_ Source: _Volume 55, Issue 1-3, pp 85 - 102 Walter Burley is the author of a treatise, entitled _De primo et ultimo instanti_, which is regarded as the most popular medieval work on the problem of assigning first and last instants of being to permanent things. In this paper, however, the author does not deal with this treatise directly. She looks instead at Burley’s _Physics_ commentary to see how he applies the ideas presented in _De primo et ultimo (...)
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  26.  7
    Walter Chatton on Enumerating the Categories.Jenny Pelletier - 2016 - Vivarium 54 (4):311-334.
    _ Source: _Page Count 24 Although the fourteenth-century Franciscan theologian Walter Chatton did not comment on Aristotle’s _Categories_, he discussed a number of issues relating to categories in his _Lectura_ on the _Sentences_. The author examines his response to the question ‘How many categories are there?’ He gives three methods by which we can arrive at the number of the categories, the last two of which seem to meet his approval. Chatton advocates a strong isomorphism between ontology and semantics: (...)
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  27.  24
    The Origins of Walter Benjamin's Concept of Philosophical Critique.Alexei Procyshyn - 2013 - Metaphilosophy 44 (5):655-681.
    Focusing on Walter Benjamin's earliest pieces dedicated to school reform and the student movement, this article traces the basic critical approaches informing his mature thought back to his struggle to critically implement and transform the theory of concept formation and value presentation developed by his Freiburg teacher, Heinrich Rickert. It begins with an account of Rickert's work, specifically of the concept of Darstellung (presentation) and its central role in Rickert's postmetaphysical theory of historical research (which he characterizes as exclusively (...)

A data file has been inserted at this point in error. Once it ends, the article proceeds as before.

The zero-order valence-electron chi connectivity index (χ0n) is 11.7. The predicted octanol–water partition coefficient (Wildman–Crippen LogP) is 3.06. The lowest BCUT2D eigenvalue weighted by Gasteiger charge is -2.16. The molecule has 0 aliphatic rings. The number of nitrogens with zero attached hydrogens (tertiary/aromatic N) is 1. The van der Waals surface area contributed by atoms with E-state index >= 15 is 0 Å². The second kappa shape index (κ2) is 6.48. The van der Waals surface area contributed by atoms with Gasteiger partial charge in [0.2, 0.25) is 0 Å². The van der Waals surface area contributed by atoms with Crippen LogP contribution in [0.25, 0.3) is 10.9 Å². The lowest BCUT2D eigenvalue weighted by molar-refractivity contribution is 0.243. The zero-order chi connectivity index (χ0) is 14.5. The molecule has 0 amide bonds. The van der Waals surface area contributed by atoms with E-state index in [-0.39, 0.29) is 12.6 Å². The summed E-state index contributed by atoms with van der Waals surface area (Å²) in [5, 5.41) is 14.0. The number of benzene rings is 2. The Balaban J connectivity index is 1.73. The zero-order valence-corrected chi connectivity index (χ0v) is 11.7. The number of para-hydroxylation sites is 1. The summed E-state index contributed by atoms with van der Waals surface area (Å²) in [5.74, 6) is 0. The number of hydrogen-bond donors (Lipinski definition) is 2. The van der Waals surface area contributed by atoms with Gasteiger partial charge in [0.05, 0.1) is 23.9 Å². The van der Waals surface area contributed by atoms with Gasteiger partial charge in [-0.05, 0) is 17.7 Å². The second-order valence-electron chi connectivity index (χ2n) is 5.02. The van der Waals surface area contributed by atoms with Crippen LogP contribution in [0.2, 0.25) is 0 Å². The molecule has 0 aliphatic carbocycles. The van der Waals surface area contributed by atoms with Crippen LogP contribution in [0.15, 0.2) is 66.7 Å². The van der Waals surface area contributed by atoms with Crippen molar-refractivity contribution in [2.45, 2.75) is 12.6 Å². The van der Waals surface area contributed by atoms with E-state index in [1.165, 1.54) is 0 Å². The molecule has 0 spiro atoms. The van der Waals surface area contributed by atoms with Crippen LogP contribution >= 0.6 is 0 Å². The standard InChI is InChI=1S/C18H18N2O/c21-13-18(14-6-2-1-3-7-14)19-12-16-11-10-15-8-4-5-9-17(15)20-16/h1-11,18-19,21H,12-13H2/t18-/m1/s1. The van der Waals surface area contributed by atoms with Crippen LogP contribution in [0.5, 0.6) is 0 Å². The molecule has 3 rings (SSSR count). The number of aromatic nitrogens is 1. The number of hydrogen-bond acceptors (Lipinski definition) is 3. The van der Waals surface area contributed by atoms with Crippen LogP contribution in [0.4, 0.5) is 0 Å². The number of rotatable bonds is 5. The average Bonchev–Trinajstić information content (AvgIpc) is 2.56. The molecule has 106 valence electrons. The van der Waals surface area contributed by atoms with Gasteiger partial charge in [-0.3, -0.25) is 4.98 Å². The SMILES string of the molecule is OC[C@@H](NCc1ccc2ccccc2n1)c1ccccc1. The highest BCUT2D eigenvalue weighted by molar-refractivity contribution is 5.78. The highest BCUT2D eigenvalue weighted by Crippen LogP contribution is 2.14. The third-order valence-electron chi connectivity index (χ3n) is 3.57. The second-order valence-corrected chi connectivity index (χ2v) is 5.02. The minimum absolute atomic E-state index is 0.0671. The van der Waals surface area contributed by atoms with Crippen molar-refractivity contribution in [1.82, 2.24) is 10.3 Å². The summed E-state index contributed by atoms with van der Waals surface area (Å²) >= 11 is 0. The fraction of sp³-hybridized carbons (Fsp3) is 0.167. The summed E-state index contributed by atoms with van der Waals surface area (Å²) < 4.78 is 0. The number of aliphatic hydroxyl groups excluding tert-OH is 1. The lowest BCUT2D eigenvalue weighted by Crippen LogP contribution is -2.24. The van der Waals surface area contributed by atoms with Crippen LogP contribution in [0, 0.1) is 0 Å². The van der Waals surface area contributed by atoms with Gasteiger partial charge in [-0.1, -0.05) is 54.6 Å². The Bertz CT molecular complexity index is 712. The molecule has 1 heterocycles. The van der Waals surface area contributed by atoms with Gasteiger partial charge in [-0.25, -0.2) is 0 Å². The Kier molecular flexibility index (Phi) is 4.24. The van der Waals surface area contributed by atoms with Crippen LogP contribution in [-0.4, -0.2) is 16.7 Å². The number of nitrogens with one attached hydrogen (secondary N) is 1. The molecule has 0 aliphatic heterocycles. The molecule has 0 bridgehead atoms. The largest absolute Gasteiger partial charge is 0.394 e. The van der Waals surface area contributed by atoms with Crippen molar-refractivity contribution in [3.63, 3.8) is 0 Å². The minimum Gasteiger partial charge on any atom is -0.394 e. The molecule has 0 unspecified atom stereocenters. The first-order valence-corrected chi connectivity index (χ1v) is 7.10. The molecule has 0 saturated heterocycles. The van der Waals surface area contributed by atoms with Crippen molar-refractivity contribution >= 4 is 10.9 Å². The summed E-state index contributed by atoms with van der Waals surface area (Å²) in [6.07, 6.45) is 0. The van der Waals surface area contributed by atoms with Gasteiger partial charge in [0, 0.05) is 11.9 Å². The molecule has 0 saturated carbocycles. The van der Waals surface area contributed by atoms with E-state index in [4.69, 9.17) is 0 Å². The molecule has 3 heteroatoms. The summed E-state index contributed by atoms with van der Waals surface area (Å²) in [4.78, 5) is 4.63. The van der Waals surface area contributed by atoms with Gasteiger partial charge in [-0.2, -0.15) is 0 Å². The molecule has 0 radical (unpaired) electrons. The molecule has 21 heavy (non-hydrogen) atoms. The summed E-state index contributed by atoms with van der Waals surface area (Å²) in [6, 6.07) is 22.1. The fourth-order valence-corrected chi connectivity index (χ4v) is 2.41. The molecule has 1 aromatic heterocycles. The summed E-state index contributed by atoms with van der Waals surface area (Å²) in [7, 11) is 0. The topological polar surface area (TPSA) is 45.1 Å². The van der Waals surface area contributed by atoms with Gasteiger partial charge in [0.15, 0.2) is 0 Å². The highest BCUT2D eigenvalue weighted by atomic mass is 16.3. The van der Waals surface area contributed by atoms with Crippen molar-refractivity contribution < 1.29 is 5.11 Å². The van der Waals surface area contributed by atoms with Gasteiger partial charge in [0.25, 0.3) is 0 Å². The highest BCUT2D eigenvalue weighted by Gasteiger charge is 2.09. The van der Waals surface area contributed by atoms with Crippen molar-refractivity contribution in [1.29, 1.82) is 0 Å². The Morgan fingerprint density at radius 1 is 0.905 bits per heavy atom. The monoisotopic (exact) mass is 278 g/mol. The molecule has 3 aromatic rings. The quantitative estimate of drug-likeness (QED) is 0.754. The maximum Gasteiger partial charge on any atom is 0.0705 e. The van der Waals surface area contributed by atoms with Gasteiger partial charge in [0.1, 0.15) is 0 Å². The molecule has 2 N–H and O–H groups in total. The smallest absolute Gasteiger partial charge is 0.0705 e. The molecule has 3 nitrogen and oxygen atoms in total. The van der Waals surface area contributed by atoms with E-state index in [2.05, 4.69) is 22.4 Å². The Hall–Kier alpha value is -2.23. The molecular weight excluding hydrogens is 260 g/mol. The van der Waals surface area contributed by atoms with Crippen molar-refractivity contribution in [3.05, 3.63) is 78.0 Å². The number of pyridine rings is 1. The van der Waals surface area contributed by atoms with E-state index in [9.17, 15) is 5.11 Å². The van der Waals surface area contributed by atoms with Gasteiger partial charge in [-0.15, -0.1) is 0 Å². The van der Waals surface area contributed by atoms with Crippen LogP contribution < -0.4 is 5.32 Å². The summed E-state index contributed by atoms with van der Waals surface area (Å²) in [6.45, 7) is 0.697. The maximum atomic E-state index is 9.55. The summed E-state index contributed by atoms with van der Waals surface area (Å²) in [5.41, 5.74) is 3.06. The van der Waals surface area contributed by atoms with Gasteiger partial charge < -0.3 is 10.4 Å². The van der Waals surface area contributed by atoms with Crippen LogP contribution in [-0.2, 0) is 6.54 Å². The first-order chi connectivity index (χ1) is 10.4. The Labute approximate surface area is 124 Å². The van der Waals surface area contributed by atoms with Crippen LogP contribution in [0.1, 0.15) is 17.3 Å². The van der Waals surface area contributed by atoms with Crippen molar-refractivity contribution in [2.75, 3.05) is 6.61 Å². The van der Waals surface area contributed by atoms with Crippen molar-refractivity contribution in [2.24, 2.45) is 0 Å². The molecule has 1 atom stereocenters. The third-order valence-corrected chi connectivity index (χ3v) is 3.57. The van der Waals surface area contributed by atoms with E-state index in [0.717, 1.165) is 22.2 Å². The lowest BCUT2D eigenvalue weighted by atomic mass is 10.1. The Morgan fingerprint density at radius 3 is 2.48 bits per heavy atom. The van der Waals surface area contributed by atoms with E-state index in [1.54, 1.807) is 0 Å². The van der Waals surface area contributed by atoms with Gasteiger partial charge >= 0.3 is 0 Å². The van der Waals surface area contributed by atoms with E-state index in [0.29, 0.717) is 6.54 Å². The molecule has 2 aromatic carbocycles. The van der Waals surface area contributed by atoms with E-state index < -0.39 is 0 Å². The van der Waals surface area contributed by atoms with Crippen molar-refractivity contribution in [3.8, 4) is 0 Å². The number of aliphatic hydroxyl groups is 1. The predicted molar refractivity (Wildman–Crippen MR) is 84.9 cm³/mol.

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  28. O Conceito de Violência-Poder eo Caráter Paradoxal do Poder Juridico em Walter Benjamim.José Gilardo Carvalho - 2012 - Revista Inquietude 3 (1):122-139.
    No presente artigo pretendemos apresentar o conceito de violência-poder em Walter Benjamin (1892 – 1940), com base no ensaio intitulado Crítica do Poder, Crítica da Violência [Zur Kritik der Gewalt] . Utilizamos como ponto de partida da crítica aqui em questão, a consideração da violência-poder no movimento próprio do texto de Walter Benjamim. Nesse sentido, esta exposição tem a seguinte seqüência: a) A recusa crítica dos pressupostos metodológicos do jusnaturalismo e do positivismo jurídico; b) A definição do procedimento (...)
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  29.  19
    ¿Por qué el ángel de la historia mira hacia atrás? Acerca de las tesis Sobre el concepto de historia de Walter Benjamín.Stefan Gandler - 2003 - Utopía y Praxis Latinoamericana 8 (20):7-39.
    El ángel de la historia, en las tesis de Walter Benjamin, mira hacia atrás por tres razones: Primero, porque epistemológicamente es inevitable y necesario mirar hacia atrás, o sea: el ángel no puede ver adelante y tiene que mirar hacia atrás para poder entender su entorno. Segundo, porque onto..
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  30.  8
    Ethical Guidelines for Structural Interventions to Small-Scale Historic Stone Masonry Buildings.Yonca Hurol, Hülya Yüceer & Hacer Başarır - 2015 - Science and Engineering Ethics 21 (6):1447-1468.
    Structural interventions to historic stone masonry buildings require that both structural and heritage values be considered simultaneously. The absence of one of these value systems in implementation can be regarded as an unethical professional action. The research objective of this article is to prepare a guideline for ensuring ethical structural interventions to small-scale stone historic masonry buildings in the conservation areas of Northern Cyprus. The methodology covers an analysis of internationally accepted conservation documents and national laws related to (...)
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  31.  9